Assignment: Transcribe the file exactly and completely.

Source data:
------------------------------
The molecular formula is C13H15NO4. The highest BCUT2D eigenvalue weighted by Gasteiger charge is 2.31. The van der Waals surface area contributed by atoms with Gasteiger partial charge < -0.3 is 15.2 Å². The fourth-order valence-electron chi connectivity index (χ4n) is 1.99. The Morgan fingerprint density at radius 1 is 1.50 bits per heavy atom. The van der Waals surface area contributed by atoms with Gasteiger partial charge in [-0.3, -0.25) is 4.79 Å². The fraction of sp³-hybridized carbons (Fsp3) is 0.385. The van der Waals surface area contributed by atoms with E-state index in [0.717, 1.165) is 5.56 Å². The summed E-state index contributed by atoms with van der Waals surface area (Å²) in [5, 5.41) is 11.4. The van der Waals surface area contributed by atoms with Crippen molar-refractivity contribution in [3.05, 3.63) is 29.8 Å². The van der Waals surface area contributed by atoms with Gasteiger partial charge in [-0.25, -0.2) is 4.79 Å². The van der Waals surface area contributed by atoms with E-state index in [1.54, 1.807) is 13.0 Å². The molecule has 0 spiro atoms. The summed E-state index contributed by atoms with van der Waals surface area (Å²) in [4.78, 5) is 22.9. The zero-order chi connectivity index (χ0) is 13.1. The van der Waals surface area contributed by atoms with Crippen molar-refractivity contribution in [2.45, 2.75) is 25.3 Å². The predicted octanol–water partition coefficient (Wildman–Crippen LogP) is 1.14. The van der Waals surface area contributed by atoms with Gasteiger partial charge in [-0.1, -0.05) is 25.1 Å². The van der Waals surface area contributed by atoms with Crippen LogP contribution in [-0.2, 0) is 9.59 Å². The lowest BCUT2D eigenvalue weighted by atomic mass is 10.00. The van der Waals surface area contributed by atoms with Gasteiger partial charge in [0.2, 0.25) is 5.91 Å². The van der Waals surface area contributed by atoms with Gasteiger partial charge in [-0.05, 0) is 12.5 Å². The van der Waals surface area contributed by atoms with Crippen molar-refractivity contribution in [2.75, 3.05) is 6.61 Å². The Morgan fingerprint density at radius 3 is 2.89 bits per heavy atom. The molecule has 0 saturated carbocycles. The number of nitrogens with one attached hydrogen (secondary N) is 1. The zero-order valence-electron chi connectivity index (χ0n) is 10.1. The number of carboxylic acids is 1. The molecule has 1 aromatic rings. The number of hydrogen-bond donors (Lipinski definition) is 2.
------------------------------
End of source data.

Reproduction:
The molecular formula is C13H15NO4. The highest BCUT2D eigenvalue weighted by Gasteiger charge is 2.31. The van der Waals surface area contributed by atoms with Gasteiger partial charge < -0.3 is 15.2 Å². The fourth-order valence-electron chi connectivity index (χ4n) is 1.99. The Morgan fingerprint density at radius 1 is 1.50 bits per heavy atom. The van der Waals surface area contributed by atoms with Gasteiger partial charge in [-0.3, -0.25) is 4.79 Å². The fraction of sp³-hybridized carbons (Fsp3) is 0.385. The van der Waals surface area contributed by atoms with E-state index in [0.717, 1.165) is 5.56 Å². The summed E-state index contributed by atoms with van der Waals surface area (Å²) in [5, 5.41) is 11.4. The van der Waals surface area contributed by atoms with Crippen molar-refractivity contribution in [3.05, 3.63) is 29.8 Å². The van der Waals surface area contributed by atoms with Gasteiger partial charge in [-0.25, -0.2) is 4.79 Å². The van der Waals surface area contributed by atoms with E-state index in [1.54, 1.807) is 13.0 Å². The molecule has 0 spiro atoms. The summed E-state index contributed by atoms with van der Waals surface area (Å²) in [4.78, 5) is 22.9. The zero-order chi connectivity index (χ0) is 13.1. The van der Waals surface area contributed by atoms with Crippen molar-refractivity contribution in [2.45, 2.75) is 25.3 Å². The predicted octanol–water partition coefficient (Wildman–Crippen LogP) is 1.14. The van der Waals surface area contributed by atoms with Gasteiger partial charge in [-0.1, -0.05) is 25.1 Å². The van der Waals surface area contributed by atoms with Crippen LogP contribution in [-0.2, 0) is 9.59 Å². The lowest BCUT2D eigenvalue weighted by atomic mass is 10.00. The van der Waals surface area contributed by atoms with Gasteiger partial charge in [0.2, 0.25) is 5.91 Å². The van der Waals surface area contributed by atoms with Gasteiger partial charge in [-0.05, 0) is 12.5 Å². The van der Waals surface area contributed by atoms with Crippen molar-refractivity contribution in [2.75, 3.05) is 6.61 Å². The Morgan fingerprint density at radius 3 is 2.89 bits per heavy atom. The molecule has 0 saturated carbocycles. The number of nitrogens with one attached hydrogen (secondary N) is 1. The zero-order valence-electron chi connectivity index (χ0n) is 10.1. The number of carboxylic acids is 1. The molecule has 1 aromatic rings. The number of hydrogen-bond donors (Lipinski definition) is 2.